The difficulty with that is that there is no basis in the language to justify that reading. We are here dealing with matters of the most extreme importance to an individual. The right to earn a livelihood is one of gravest importance. It must not be interfered with except in strict accordance with the law. While it may avoid the difficulties imposed upon the respondent by the language of its governing statute to read "board of inquiry report" to mean "or complaints committee report", that is not justification, in my opinion, for doing so. The language is too clearly to the contrary. The report of a board of inquiry is not a direction by the complaints committee under s. 82(2)(a) and cannot be read to mean one.

Thus, in the absence of the report of a board of inquiry, in my opinion, the direction of a complaints committee, even if it can be called a report, does not satisfy the section.

The second ground upon which the application rests again requires a close examination of a section of the statute, namely, s. 8:

8(1) Where a complaints committee has made a disposition of a complaint respecting a member of its College in accordance with the provisions of the applicable Part of this Act governing that College, the Registrar of the College shall send to the member and to the complainant by prepaid first class mail, a copy of the written decision made by the complaints committee and reasons therefor, if any, together with notice advising the complainant of his right of review under subsection 2.

(2) A complainant or the member complained against who is not satisfied with the decision made by a complaints committee disposing of a complaint, except a decision to refer a matter to the discipline committee, may within twenty days of receipt of the written decision request the Board to review the decision and the Board shall require the Registrar of the College to transmit to the Board within fifteen days of the Board's request, a record of the investigation and all such documents and things upon which the decision was based and the Board shall review the decision after giving the complainant an opportunity to state his complaint and the member an opportunity to state his answer thereto, either personally, by his agent or in writing.

There is no doubt in my mind that the complaints committee 

Text Box: 1979 CanLII 2070 (ON SC)has made a "disposition of a complaint" for it has sent the matter on or purported to do so to the Executive Committee. In those circumstances the general words of s. 8(1) govern. Thus the registrar of the college must send to the member a copy of the written decision made by the complaints committee and the reasons therefor, if any.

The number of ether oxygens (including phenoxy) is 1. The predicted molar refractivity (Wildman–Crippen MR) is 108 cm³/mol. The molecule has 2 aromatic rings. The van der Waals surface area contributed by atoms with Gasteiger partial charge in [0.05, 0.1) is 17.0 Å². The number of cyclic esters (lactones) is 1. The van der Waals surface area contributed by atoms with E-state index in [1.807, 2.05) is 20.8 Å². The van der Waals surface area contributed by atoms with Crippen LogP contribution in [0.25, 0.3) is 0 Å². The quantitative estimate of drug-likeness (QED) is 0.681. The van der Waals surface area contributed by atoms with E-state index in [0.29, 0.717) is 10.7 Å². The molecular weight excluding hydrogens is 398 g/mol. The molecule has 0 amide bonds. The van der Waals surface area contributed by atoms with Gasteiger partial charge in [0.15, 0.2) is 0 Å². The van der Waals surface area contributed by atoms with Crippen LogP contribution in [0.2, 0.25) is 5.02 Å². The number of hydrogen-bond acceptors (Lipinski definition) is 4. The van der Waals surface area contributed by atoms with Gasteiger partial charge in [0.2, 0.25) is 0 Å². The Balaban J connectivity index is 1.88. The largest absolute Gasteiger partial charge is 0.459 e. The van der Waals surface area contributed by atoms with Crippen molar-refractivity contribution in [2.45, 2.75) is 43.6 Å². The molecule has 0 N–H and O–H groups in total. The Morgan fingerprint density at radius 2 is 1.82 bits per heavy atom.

The affidavit before me states that this has never been done. Mr. Sadvari's response to that is twofold. One is that s. 8 does not govern and the other is that if it does govern then there has been a sufficient compliance by way of the letter of April 4, 1979, ex. C to the affidavit of Annette Roy. In my opinion, s. 8(1) does apply. I am satisfied that the letter does reflect the internal document Mr. Sadvari referred to in the course of his argument showing the action that was taken by the complaints committee. It is important, I think, to note that s. 8(1) does not require reasons to be given. It requires only that reasons if given shall be sent. I think no complaint can be made that no reasons were sent; the explanation that was included in the letter was all that was required. It seems to me that s. 8(1) was otherwise fulfilled by ex. C for it stated the disposition made by the complaints committee. Thus, I do not rest my decision upon any violation of s. 8(1).

The result is that the motion for judicial review succeeds and the relief requested is granted. The college shall restore forthwith the certificate of competence of the applicant. The registration committee is enjoined from proceeding with the hearing that has been embarked upon.

I appreciate that the point was novel in the sense that the exact point has not come up before for interpretation. It seems to me that notwithstanding its novelty costs in this case should follow the event. Thus the applicant shall have her costs against the respondent. Counsel fee shall be as of one motion for the motion and the motion for leave. They were argued as one.

I should add that leave was given on the ground that applicant's livelihood was at stake. That, in my opinion, satisfied both conditions set out in s. 6(2).

Text Box: Application allowed.